Some protests return to the Climate Summit

Some protests return to the Climate Summit

After days of virtually no demonstrations, small protests turned out outside the United Nations climate conference on Friday to call on the developed world to fight global warming more fairly and effectively.

The protesters demanded that rich countries compensate developing countries for climate change, demanded the abandonment of the controversial oil pipeline project in Africa, and complained about the lack of political will to significantly reduce greenhouse gas emissions, which are the main cause of global warming.

Often a big presence at climate talks, protests have been mostly modest this year, in stark contrast to previous climate conferences where there have been mass demonstrations. Activists attributed this to the high costs of travel and accommodation in this spa city. There were also fears that the Egyptian government would crack down on it, despite its promises to allow protests in a certain location. Street protests are practically prohibited in Egypt. Activists are also increasingly suspicious of its usefulness.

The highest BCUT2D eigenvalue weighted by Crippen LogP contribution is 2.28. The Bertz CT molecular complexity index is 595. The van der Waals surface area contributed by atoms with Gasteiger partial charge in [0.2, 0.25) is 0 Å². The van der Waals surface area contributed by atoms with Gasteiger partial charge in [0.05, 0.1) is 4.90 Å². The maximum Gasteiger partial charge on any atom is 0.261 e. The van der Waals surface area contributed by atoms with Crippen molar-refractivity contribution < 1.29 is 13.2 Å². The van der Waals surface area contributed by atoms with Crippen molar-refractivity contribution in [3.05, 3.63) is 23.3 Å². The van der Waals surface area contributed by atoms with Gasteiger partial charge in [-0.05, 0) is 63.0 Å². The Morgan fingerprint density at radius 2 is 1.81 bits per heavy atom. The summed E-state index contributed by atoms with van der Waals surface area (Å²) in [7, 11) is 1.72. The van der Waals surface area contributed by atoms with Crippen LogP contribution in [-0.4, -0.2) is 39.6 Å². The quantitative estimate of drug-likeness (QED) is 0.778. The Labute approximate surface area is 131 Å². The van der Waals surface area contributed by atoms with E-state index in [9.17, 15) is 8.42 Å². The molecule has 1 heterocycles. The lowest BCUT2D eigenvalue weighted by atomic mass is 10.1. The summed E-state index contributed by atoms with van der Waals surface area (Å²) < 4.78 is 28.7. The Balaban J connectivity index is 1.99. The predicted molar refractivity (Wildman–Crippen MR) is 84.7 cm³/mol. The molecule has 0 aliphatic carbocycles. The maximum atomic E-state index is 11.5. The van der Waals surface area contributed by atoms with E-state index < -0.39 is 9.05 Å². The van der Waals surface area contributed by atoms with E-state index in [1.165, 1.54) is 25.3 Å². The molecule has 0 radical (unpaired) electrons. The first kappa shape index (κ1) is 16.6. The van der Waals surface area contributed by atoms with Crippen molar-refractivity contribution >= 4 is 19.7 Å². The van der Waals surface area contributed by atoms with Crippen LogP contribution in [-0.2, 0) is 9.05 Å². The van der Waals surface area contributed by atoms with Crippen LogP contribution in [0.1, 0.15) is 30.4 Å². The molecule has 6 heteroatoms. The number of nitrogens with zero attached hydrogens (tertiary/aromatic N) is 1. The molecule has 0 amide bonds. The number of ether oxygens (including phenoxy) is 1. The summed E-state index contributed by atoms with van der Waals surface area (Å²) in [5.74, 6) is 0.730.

Friday’s protests, like others in recent days, took place in and around the main convention centre.

“We need countries like the United States to be leaders on climate, supporting people, supporting the planet, supporting future generations,” said Vanessa Nakit, a Ugandan climate activist and UNICEF Goodwill Ambassador. “My message to President Joe Biden is: Will you show us the investment? Will you stand shoulder to shoulder with the most vulnerable communities?”

In one of the protests, dozens of medical personnel from different countries lay on the ground and performed cardiopulmonary resuscitation to show the urgent need to respond to the effects of climate change. Activists have called for a treaty to stop using fossil fuels.

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